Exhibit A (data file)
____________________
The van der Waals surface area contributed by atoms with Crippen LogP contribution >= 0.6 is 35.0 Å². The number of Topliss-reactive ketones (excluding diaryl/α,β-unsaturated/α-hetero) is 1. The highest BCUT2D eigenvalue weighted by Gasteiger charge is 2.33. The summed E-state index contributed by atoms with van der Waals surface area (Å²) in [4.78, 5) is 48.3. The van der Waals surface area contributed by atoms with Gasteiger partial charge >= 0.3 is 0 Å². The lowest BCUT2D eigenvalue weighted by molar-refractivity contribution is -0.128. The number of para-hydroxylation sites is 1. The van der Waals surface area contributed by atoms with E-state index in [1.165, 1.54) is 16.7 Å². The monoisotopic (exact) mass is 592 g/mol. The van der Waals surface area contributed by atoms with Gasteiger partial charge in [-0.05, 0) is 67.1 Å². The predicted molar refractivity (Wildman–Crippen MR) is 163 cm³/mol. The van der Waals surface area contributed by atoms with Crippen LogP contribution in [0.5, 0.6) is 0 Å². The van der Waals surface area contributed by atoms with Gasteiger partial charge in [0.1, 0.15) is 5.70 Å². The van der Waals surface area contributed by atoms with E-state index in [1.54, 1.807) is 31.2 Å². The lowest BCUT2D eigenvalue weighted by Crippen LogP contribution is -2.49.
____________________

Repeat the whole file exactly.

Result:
The van der Waals surface area contributed by atoms with Crippen LogP contribution >= 0.6 is 35.0 Å². The number of Topliss-reactive ketones (excluding diaryl/α,β-unsaturated/α-hetero) is 1. The highest BCUT2D eigenvalue weighted by Gasteiger charge is 2.33. The summed E-state index contributed by atoms with van der Waals surface area (Å²) in [4.78, 5) is 48.3. The van der Waals surface area contributed by atoms with Gasteiger partial charge >= 0.3 is 0 Å². The lowest BCUT2D eigenvalue weighted by molar-refractivity contribution is -0.128. The number of para-hydroxylation sites is 1. The van der Waals surface area contributed by atoms with E-state index in [1.165, 1.54) is 16.7 Å². The monoisotopic (exact) mass is 592 g/mol. The van der Waals surface area contributed by atoms with Gasteiger partial charge in [-0.05, 0) is 67.1 Å². The predicted molar refractivity (Wildman–Crippen MR) is 163 cm³/mol. The van der Waals surface area contributed by atoms with Crippen LogP contribution in [0.5, 0.6) is 0 Å². The van der Waals surface area contributed by atoms with Gasteiger partial charge in [0.1, 0.15) is 5.70 Å². The van der Waals surface area contributed by atoms with E-state index in [1.54, 1.807) is 31.2 Å². The lowest BCUT2D eigenvalue weighted by Crippen LogP contribution is -2.49.